Place the dried porcini mushrooms in a bowl and cover with warm water. Set aside for 20 minutes. Drain, reserving the soaking liquid. Chop coarsely.
Heat 2 tablespoons of the olive oil in a large skillet. Add the shallots and fresh mushrooms and saute over medium heat, stirring frequently, until soft. Add the garlic and cook for about two minutes longer.
Add the chopped porcini mushrooms and the sliced artichoke pieces,continuing to stir, and cook for another minute or two.
Add the porcini liquid, demiglace and tomato sauce. Reduce heat to low and simmer until sauce begins to reduce and thicken slightly, about 6 minutes.
Remove from heat and toss with pasta and chopped parsley. Add freshly ground pepper and salt to taste.
Serve with generous amounts of parmesan cheese.
No matter what form they come in, Porcini mushrooms never disappoint.
Delectable when fresh, dried, or frozen, porcini mushrooms (boletus edulis) are among the most sought after of all the wild-harvest mushrooms. Italians affectionately call them "porcini" (piglets), so-called for their plump form as they are found on the forest floor. In France they are known as Cepes; to the Germans they are Steinpilz.
Because of their remarkable flavor and meaty texture, Porcini mushrooms are one of the most highly prized wild mushrooms in the world. The robust, earthy flavor of Porcini lends itself to countless dishes from savory sauces for meat or poultry to pastas, omelets and polenta.
Just the Facts, Please:
What Are Porcini Mushrooms?
Porcini belong to the Boletus genus of mushrooms (there are over 100), which are all characterized by a tender, meaty flesh. While there are several types and qualities of porcini, all porcini typically possess a big, round, fleshy brown cap that is supported by a short plump stem. The underside of the cap does not have gills, but pores that release its spores.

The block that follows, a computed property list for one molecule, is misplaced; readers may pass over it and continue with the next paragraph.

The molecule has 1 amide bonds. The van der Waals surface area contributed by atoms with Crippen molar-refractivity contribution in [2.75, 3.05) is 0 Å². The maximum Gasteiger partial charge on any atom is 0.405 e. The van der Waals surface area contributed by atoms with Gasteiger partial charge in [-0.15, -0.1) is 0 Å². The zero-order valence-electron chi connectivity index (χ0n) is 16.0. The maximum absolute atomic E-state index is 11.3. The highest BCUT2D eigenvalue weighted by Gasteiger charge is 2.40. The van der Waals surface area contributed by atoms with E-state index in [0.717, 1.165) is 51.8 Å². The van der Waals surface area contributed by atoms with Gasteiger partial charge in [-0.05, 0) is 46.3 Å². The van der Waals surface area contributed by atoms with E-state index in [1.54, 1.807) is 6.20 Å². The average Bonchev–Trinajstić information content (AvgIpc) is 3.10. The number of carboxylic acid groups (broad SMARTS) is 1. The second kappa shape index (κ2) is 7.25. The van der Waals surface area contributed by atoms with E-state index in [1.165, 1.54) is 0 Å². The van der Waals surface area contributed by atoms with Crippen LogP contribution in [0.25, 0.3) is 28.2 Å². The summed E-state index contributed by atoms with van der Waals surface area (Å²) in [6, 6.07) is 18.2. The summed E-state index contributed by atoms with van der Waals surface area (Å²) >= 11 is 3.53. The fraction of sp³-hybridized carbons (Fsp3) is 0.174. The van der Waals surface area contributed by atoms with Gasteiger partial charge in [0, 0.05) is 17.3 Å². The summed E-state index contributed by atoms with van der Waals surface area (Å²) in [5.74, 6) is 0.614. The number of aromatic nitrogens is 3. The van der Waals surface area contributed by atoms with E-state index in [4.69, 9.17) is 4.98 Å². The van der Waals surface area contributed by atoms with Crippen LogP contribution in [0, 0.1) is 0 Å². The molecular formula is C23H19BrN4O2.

Porcini are often found growing in association with certain varieties of evergreen and hardwood trees. Like many other wild mushrooms, porcini mushrooms continue to resist efforts at cultivation because of the symbiotic relationship formed with the trees under which they grow. They remain a true wild mushroom, picked straight from the forest floor.
Fresh, Dried or Frozen:
What's the Difference?
If you're lucky enough to find them, fresh porcini are unsurpassed for wild mushroom texture, aroma and mouthwatering flavor. Sadly, top quality fresh porcini are hard to come by. If not perfectly fresh, porcini are frequently prone to spoilage or colonization by insects and their larva. While harmless, these creepy-crawlies can be off-putting! Consequently, Earthy Delights offers fresh porcini for sale ONLY when they are at their very best.
Fortunately, we have plenty of other options available!
Dried and frozen porcini offer the opportunity to enjoy their fantastic flavor any time of the year. And since the quality of dried or frozen mushrooms is very consistent, you always know what to expect.
Dried Porcini Mushrooms:
Great Flavor and Great Value!
If you're looking for authentic flavor in a favorite recipe, dried porcini can make all the difference. Dried Porcini have a concentrated flavor and heady mushroom aroma that is fantastic in risotto, soups and truly amazing sauces.
While dried mushrooms may at first seem expensive, when soaked in water, they will rehydrate to 6 - 8 times their dry weight! They need no refrigeration, will keep many months in the pantry (even much longer in the freezer) and are ready at a moment's notice. Last, but not least, since dried porcini are not perishable, they don't require any expensive shipping options.
Frozen Porcini Mushrooms:
Next Best Thing to Fresh
For those really special occasions, when fresh porcini are unavailable, try some of our beautiful, individually quick frozen porcini!
These little beauties (3 - 4 inches) are real porcini, boletus edulis, and are the very closest thing to fresh. In fact, once they're cooked, you may have a hard time telling the difference!
Try some of our frozen porcini mushrooms today.